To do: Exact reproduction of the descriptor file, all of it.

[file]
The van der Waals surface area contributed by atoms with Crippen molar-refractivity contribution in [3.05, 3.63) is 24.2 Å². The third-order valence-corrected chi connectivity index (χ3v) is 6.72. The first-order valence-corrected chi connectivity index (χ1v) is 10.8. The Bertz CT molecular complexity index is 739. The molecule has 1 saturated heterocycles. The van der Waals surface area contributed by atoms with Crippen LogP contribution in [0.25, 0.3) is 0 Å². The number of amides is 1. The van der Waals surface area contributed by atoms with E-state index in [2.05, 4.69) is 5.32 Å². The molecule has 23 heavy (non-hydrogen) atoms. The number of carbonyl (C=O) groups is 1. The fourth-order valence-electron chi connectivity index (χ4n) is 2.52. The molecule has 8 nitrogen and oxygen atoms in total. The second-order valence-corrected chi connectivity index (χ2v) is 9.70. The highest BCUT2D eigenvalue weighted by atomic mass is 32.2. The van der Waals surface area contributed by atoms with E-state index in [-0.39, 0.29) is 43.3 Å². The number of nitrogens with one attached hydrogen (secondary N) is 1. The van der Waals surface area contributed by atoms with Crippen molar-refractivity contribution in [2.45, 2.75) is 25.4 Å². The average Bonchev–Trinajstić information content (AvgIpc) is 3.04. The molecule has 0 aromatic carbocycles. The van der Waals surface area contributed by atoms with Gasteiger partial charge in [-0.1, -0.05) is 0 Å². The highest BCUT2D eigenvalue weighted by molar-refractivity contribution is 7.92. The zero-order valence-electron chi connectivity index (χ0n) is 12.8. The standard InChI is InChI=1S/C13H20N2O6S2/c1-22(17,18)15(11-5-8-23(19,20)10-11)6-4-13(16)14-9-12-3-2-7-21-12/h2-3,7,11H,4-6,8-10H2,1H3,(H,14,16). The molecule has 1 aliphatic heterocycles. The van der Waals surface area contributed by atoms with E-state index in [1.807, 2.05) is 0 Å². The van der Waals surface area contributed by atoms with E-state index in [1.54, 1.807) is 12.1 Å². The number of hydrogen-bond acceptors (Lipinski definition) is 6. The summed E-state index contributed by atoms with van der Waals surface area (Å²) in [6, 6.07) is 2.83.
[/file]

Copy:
The van der Waals surface area contributed by atoms with Crippen molar-refractivity contribution in [3.05, 3.63) is 24.2 Å². The third-order valence-corrected chi connectivity index (χ3v) is 6.72. The first-order valence-corrected chi connectivity index (χ1v) is 10.8. The Bertz CT molecular complexity index is 739. The molecule has 1 saturated heterocycles. The van der Waals surface area contributed by atoms with Crippen LogP contribution in [0.25, 0.3) is 0 Å². The number of amides is 1. The van der Waals surface area contributed by atoms with E-state index in [2.05, 4.69) is 5.32 Å². The molecule has 23 heavy (non-hydrogen) atoms. The number of carbonyl (C=O) groups is 1. The fourth-order valence-electron chi connectivity index (χ4n) is 2.52. The molecule has 8 nitrogen and oxygen atoms in total. The second-order valence-corrected chi connectivity index (χ2v) is 9.70. The highest BCUT2D eigenvalue weighted by atomic mass is 32.2. The van der Waals surface area contributed by atoms with E-state index in [-0.39, 0.29) is 43.3 Å². The number of nitrogens with one attached hydrogen (secondary N) is 1. The van der Waals surface area contributed by atoms with Crippen molar-refractivity contribution in [2.45, 2.75) is 25.4 Å². The average Bonchev–Trinajstić information content (AvgIpc) is 3.04. The molecule has 0 aromatic carbocycles. The van der Waals surface area contributed by atoms with Gasteiger partial charge in [-0.1, -0.05) is 0 Å². The highest BCUT2D eigenvalue weighted by molar-refractivity contribution is 7.92. The zero-order valence-electron chi connectivity index (χ0n) is 12.8. The standard InChI is InChI=1S/C13H20N2O6S2/c1-22(17,18)15(11-5-8-23(19,20)10-11)6-4-13(16)14-9-12-3-2-7-21-12/h2-3,7,11H,4-6,8-10H2,1H3,(H,14,16). The molecule has 1 aliphatic heterocycles. The van der Waals surface area contributed by atoms with E-state index in [1.807, 2.05) is 0 Å². The van der Waals surface area contributed by atoms with E-state index in [1.54, 1.807) is 12.1 Å². The number of hydrogen-bond acceptors (Lipinski definition) is 6. The summed E-state index contributed by atoms with van der Waals surface area (Å²) in [6, 6.07) is 2.83.